Friday, June 22, 2012

A Colorblind Culture That Will Revenge For Good Cause: A Social Anthropology of Four Brothers.

The Good: Decent acting, Interesting characters, Well-executed plot, Good direction
The Bad: Far too many "types," Problematic lack of consequences
The Basics: Despite limitations in terms of some of the characters simply taking on archetypal roles, Four Brothers works hard to defy a lot of stereotypes.

I was surprised, given how many people have recommended I see Boyz N The Hood, that I had not yet seen a single film by acclaimed director John Singleton. Having watched Four Brothers, a movie that serves as vehicle for Andre Benjamin ("Andre 3000" to Outkast fans), I have to say that Singleton rightfully deserves his reputation as one of the best directors working in America today. He may not produce a yearly movie (a la Spike Lee), but he seems to make up for it with the qualitative results that make for significant movies that will last in the collective unconscious.

When Evelyn Mercer is killed in a convenience store robbery, her four adopted sons reunite for her funeral. Bobby, the oldest of the quartet, soon learns that the death of the matriarch might well not be a random crime, but rather a calculated attack, a hit on the Mercers. Bobby easily convinces brothers Angel and Jack to help him avenge their mother's death, but Jeremiah, now a respected businessman trying to revitalize the community, is resistant to any retribution. What follows in a vigilante investigation that puts the four Mercer boys against a corrupt gang that pretty much owns Detroit, including the police department, which is investigating both the Victor Sweet gang and the Mercer boys.

Four Brothers is most intriguing for its vision, which I give a lot of credit to David Elliot, Paul Lovett (the writers) and John Singleton for creating. The negative aspects of this intrigue are simple and direct. The movie has no strong female characters, save the deceased Evelyn who is wise, good, but somewhat nagging, and Jack, the token homosexual brother, is treated rather poorly by the others. In this way, the movie reinforces very negative stereotypes toward both gays and women in the culture it is depicting.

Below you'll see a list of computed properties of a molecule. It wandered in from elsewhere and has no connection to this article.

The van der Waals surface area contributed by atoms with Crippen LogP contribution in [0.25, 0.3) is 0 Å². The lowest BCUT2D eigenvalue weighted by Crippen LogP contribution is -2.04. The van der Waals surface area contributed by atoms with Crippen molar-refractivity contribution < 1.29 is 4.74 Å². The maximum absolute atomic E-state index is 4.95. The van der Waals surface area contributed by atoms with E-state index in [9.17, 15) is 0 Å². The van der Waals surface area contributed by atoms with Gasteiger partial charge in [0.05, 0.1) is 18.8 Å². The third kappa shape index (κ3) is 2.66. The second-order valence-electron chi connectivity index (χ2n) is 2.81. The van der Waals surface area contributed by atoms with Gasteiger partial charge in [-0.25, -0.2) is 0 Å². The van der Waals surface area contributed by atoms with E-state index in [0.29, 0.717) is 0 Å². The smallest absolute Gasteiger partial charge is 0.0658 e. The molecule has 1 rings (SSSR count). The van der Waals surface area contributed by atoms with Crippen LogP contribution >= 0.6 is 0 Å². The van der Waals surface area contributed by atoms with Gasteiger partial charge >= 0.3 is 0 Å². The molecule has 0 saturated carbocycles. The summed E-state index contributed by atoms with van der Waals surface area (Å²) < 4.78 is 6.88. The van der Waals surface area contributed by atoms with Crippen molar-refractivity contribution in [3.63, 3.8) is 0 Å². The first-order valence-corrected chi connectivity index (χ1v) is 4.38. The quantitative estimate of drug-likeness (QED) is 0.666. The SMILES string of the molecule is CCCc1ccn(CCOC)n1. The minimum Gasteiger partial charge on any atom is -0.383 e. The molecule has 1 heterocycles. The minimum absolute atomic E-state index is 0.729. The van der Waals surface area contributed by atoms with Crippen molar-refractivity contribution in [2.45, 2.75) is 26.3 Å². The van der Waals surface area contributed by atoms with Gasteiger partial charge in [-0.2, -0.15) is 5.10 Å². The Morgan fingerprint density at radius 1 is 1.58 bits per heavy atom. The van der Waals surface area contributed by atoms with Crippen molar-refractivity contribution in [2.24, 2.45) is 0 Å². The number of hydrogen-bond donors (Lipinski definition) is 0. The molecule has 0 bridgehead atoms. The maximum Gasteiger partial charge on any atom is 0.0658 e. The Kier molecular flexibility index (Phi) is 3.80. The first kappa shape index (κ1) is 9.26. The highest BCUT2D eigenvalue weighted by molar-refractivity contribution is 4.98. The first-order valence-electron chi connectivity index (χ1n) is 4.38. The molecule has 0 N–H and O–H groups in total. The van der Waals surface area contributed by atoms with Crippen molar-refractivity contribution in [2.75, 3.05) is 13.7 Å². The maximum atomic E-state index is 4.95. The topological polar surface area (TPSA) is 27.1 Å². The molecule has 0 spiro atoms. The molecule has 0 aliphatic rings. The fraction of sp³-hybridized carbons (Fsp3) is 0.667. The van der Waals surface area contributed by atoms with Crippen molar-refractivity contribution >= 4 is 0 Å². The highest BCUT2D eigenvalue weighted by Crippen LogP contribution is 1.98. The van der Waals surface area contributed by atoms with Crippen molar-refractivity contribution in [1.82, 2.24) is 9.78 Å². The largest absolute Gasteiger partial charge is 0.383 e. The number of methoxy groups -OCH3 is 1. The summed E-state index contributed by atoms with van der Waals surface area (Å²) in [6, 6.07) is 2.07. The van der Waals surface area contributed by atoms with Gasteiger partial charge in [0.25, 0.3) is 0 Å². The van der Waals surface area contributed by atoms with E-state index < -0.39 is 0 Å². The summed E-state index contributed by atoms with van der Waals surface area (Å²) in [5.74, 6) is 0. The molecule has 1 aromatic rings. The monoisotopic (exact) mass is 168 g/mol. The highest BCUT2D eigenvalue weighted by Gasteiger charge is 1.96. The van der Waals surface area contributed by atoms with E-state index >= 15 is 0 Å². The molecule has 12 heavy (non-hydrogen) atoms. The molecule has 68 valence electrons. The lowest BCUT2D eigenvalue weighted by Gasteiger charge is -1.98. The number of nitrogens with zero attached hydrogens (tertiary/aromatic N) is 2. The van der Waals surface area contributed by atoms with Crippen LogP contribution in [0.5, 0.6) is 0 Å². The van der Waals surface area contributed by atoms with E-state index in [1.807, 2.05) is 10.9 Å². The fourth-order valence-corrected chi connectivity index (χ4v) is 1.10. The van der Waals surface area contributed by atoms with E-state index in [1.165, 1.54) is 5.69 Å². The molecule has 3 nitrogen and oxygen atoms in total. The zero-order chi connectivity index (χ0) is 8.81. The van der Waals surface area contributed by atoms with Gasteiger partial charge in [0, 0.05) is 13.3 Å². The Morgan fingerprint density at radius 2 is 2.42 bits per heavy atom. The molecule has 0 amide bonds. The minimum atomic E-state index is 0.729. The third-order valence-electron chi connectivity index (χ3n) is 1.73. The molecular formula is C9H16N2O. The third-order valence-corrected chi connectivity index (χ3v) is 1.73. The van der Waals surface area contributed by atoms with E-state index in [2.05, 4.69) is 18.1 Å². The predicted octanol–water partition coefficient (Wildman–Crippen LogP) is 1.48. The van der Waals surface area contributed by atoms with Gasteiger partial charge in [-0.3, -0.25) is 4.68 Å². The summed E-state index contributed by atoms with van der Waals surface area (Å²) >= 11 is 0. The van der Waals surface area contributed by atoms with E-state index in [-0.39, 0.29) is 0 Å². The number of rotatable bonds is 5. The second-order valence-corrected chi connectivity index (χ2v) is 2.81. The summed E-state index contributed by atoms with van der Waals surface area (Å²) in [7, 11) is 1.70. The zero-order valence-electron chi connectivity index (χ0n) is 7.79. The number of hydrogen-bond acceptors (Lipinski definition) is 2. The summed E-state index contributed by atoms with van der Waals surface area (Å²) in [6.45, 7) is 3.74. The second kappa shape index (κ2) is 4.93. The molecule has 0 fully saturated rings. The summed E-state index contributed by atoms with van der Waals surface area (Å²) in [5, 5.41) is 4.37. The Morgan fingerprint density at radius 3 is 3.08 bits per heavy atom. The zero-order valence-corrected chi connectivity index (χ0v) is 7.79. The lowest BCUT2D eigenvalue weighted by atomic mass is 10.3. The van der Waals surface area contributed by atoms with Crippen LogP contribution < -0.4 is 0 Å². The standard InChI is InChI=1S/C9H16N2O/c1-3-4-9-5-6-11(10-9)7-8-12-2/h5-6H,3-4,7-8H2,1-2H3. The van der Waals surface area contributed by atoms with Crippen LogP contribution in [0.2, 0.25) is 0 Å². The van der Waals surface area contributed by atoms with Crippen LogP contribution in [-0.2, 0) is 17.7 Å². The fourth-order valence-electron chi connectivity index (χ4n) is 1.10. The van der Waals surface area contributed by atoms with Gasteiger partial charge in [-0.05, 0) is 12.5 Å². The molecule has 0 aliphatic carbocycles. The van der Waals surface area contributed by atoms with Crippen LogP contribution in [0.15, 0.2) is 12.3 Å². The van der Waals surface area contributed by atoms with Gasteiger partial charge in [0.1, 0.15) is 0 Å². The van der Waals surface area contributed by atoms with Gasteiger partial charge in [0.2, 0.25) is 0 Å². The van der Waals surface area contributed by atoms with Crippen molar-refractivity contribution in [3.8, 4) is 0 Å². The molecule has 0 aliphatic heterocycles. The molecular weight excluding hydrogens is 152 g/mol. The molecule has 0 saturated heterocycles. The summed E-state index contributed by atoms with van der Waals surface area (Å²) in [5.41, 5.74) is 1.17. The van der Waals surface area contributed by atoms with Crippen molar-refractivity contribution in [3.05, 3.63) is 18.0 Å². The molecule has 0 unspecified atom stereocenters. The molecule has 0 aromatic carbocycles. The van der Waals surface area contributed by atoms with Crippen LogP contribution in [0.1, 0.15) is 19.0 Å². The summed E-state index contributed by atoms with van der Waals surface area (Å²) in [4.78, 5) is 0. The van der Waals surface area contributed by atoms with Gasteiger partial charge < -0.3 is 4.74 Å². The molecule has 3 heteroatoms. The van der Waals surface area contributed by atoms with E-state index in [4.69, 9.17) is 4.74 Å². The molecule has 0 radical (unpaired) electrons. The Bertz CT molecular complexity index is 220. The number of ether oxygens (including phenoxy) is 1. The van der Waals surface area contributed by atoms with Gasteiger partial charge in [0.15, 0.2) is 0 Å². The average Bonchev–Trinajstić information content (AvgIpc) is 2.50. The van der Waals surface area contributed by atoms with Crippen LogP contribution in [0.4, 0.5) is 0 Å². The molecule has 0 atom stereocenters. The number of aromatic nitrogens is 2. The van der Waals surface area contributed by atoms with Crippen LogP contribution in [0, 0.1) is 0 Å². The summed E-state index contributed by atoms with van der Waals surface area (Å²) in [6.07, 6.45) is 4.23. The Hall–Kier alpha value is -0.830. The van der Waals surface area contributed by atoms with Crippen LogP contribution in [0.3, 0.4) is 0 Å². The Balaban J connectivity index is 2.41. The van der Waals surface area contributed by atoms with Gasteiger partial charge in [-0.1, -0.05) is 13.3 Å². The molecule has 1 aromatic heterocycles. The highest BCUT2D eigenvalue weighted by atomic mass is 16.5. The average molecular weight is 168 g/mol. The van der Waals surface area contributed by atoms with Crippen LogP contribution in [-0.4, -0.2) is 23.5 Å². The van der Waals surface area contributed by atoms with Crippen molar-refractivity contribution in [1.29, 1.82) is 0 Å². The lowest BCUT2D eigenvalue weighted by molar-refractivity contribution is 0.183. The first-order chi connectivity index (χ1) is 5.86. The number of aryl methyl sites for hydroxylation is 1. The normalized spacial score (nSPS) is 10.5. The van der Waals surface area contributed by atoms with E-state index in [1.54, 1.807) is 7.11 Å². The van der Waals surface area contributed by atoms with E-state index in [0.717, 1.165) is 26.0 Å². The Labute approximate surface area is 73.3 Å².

But what it does right is even more compelling if one views this as a Man's movie. Like ignoring Sigmund Freud's half-assed attempts to explore female psychology - which he had no interest or significant studies on - the three creators of Four Brothers seem most interested in telling a story about men and if viewed that way, Four Brothers is certainly an above average movie and a surprisingly positive one. The Mercer brothers are close with an established history and comfort level between them, but they are not all the same.

While Bobby is clearly the leader of the bunch, Angel frequently goes off on his own, exercising his own judgment and values to do his own part of the investigation and quest for justice. This works rather well on a character level and it helps to smartly differentiate him from brother Jeremiah. And Jack defies some of the stereotypes thrust on him when he volunteers at points in the movie to do various dangerous things in his emotive quest for vengeance.

But the family here is a family and that is the vision that Elliot, Lovett and Singleton create. Two of the brothers are white, two are black, but they are a functional family unit where race matters very little. Four Brothers rightly makes the connections that our society is much more controlled by economics than ethnicity. That is to say that the traditional stereotypes that are engaged in Four Brothers fall more along the lines of economics than traditional ethnic stereotypes. This is embodied most in the characterizations of Bobby and Jeremiah. Bobby uses a sense of street justice that a white character could not traditionally pull off and Jeremiah, as an up and coming businessman who is very concerned with protocol embodies both the black man who pulls himself up out of poverty but also takes the role usually more focused on white characters in movies with black casts. That is in Four Brothers, Jeremiah is not competing with whites for his positions but other black characters and Jeremiah's concerns are mostly white collar. And Jeremiah's character reinforces the strength of the ideals of collective bargaining in the blue collar sector and his character effectively transitions from a blue collar to white collar worker as part of social mobility that is an ideal in the culture. And it works.

One of the most telling moments of the movie, strangely, is a bathroom scene. While Bobby is on the toilet, he's talking to Angel and Jack is in the shower. The scene, which is short and not terribly earth shattering in the movement of the movie, is very telling for what the movie is trying to say. Despite the jibes of the others toward Jack, Bobby has no problem being near-naked in front of him and Angel has no problems with walking in the two in the bathroom. Ultimately, this creates an atmosphere that is strangely powerful about the level of connection of this family and when people in the future look back on Four Brothers, this will be one of the scenes cited that illustrates that interethnic relations are supported by integration down to the family level as opposed to any form of segregation.